Profit sharing plans are a form of compensation that companies pay to their employees. A profit sharing plan is basically an incentive plan wherein a portion of the company’s profits are paid to its employees, usually on an annual basis.
Profit sharing is a way for an organization to provide employee recognition, and is often used as a way to attract or keep employees. Small businesses typically utilize profit sharing plans more than larger businesses. The rules governing profit sharing plans may vary from state to state.
Usually a company will set aside some portion of its pre-tax profits in a pool of funds that is to be distributed amongst eligible employees. The amount distributed to each individual employee may then be weighed against several factors, such as the employee’s base salary.
Thus, employees with a higher base pay may receive higher amounts from the pool of funds than other employees. In general most tax laws allow businesses to contribute a maximum limit of 15% of the employee’s salary towards profit sharing benefits.
Depending on the way that the profit sharing bonuses are distributed, they may or may not be subject to income tax for the employee. Profit sharing plans generally come in two forms:
- Cash Distribution Plans: End-of-the-year cash bonus payouts are immediately subject to income tax
- Deferred Compensation Plans: Instead of a cash payout, the profit sharing bonuses are held in separate accounts for each individual employee. The money in the accounts are not taxable income and may even be qualified to earn tax-deferred interest
With deferred compensation plans, employees are sometimes also given other benefits such as stock options. The employees are not allowed to withdraw funds from their profit sharing accounts except according to specified conditions, such as working for a predetermined amount of time with the company. 401 (k) plans are a common example of a deferred compensation plan.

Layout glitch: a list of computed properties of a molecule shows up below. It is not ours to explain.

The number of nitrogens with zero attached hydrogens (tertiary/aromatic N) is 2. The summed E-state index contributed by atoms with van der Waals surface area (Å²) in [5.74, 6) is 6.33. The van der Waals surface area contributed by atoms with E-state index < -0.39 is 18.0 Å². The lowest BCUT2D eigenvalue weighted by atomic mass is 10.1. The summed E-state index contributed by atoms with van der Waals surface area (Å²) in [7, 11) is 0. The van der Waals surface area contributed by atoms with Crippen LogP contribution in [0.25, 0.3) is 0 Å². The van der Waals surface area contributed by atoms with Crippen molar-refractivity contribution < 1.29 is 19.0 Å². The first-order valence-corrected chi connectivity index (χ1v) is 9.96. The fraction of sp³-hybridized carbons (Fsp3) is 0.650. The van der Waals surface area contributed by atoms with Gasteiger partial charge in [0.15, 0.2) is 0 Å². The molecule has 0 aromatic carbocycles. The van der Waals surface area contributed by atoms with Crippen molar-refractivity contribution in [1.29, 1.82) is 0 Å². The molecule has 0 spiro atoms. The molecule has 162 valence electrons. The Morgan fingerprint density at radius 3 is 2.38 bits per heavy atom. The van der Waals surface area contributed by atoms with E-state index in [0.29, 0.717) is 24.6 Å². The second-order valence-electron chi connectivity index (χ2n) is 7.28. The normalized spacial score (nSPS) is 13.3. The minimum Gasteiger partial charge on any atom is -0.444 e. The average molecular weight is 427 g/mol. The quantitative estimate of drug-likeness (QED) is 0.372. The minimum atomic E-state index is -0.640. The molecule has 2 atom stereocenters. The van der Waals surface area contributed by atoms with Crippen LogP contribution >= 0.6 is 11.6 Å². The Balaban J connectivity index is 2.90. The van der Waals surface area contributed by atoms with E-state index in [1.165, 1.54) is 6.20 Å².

Thus, employees sometimes prefer deferred compensation plans over cash distribution plans, as deferred compensation plans are not immediately taxable.
Two legal issues that are commonly associated with profit sharing plans are:
- Vesting: Employees may only receive profit sharing benefits or access their deferred compensation plans after they have “vested”. Employee vesting occurs after well-defined conditions have been fulfilled, such as after the employee has worked a certain number of years or after they have retired. Vesting conditions may sometimes be negotiated in a contract or may be defined by statute
- Forfeiture: Forfeiture of profit sharing benefits occurs when an employee leaves the company before they are vested. If forfeiture occurs, any funds in their accounts wiProfit Sharing Plan Lawyersll likely be distributed to other eligible employees. Issues may arise if the employee is fired just prior to vesting.
Other legal issues that may arise in connection with profit sharing include disputes over eligibility for such plans or improper withholding of profit sharing funds. An employer might be held liable if they have negotiated a profit sharing plan with an employee but fail to render payments as promised. Such violations are usually treated similarly to a breach of contract.
Profit sharing plans can be beneficial both for the company and the employees. However, profit sharing plans should be carefully negotiated so that they provide benefits in a manner that conforms to state and federal laws. An experienced employment lawyer may help when dealing with profit sharing. Your attorney may be able to help you negotiate your plan or resolve any potential issues that may arise. A lawyer can also create a contract for the profit sharing arrangement.